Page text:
• breast cancer;
  • basal-like;
  • triple negative;
  • c-Met


Basal-like (BL) breast cancer is an aggressive form of breast cancer with limited treatment options. Recent work has identified BL breast cancer as a biologically distinct form of triple-negative breast cancer, with a worse outlook. The receptor tyrosine kinase c-Met is a novel therapeutic target associated with reduced survival in breast cancer. Few studies have specifically addressed the association between c-Met and molecular subtype of breast cancer, yet this is a key consideration when selecting patients for clinical trials. The aim of this study is to evaluate c-Met expression in a large cohort of invasive breast cancers and in particular, its correlation with molecular subtype.


Immunohistochemistry for c-Met was performed and evaluated on 1274 invasive breast cancers using tissue microarray technology. The c-Met scores were correlated with molecular subtype, survival, and other standard clinicopathological prognostic factors.


Multivariate logistic regression showed c-Met was independently associated with BL status (odds ratio = 6.44, 95% confidence interval = 1.74-23.78, P = .005). There was a positive correlation between c-Met and Her2 (P = .005) and an inverse correlation with tumor size (P < .001). C-Met was an independent poor prognostic factor at Cox regression analysis in all subtypes (hazard ratio = 1.85, 95% confidence interval = 1.07-3.19, P = .027) and there was a trend toward reduced survival in BL tumors overexpressing c-Met, but this was not significant.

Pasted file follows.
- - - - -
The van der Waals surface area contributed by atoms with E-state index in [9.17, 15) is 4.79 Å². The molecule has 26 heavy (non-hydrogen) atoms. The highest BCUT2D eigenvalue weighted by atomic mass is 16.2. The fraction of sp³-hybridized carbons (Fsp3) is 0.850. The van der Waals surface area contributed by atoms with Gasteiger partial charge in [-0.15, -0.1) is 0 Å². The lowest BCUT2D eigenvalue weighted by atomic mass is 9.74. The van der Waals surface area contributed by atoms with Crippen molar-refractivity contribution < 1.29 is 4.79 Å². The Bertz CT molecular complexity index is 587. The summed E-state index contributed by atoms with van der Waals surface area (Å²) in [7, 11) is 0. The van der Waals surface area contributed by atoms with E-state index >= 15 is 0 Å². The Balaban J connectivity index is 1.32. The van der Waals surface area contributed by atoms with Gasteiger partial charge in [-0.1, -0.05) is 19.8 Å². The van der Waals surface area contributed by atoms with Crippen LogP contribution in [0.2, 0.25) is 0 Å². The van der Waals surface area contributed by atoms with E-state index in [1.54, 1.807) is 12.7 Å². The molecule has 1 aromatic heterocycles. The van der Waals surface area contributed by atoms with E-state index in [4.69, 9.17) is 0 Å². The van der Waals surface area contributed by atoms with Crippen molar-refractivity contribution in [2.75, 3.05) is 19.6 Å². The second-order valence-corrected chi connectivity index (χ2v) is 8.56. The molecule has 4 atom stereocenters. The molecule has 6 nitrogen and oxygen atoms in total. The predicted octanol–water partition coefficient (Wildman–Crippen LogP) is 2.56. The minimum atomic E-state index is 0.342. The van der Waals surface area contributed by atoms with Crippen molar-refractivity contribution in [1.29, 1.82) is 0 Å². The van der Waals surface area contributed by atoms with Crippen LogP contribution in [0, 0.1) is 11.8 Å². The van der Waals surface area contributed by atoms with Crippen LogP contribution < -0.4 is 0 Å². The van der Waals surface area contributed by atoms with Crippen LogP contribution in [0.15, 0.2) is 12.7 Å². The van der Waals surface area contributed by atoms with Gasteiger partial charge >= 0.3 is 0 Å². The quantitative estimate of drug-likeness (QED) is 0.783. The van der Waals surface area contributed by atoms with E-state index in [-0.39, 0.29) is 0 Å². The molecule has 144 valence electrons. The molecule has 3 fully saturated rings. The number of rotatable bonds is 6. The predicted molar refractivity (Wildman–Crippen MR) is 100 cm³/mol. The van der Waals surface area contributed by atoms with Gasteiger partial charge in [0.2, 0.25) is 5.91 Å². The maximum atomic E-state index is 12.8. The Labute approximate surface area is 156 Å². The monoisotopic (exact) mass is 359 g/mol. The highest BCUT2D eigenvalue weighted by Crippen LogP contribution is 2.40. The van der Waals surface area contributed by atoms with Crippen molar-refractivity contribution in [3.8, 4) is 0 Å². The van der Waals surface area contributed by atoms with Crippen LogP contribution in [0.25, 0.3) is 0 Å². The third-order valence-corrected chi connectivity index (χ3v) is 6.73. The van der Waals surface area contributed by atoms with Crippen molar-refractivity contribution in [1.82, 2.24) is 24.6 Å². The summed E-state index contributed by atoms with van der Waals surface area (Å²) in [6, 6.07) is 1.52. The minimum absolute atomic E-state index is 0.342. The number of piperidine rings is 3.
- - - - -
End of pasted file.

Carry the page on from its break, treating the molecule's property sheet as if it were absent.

C-Met is independently associated with BL breast cancer. In the future, patients with BL tumors should be included in clinical trials of anti-c-Met therapy. Cancer 2014;120:163–171. © 2013 American Cancer Society.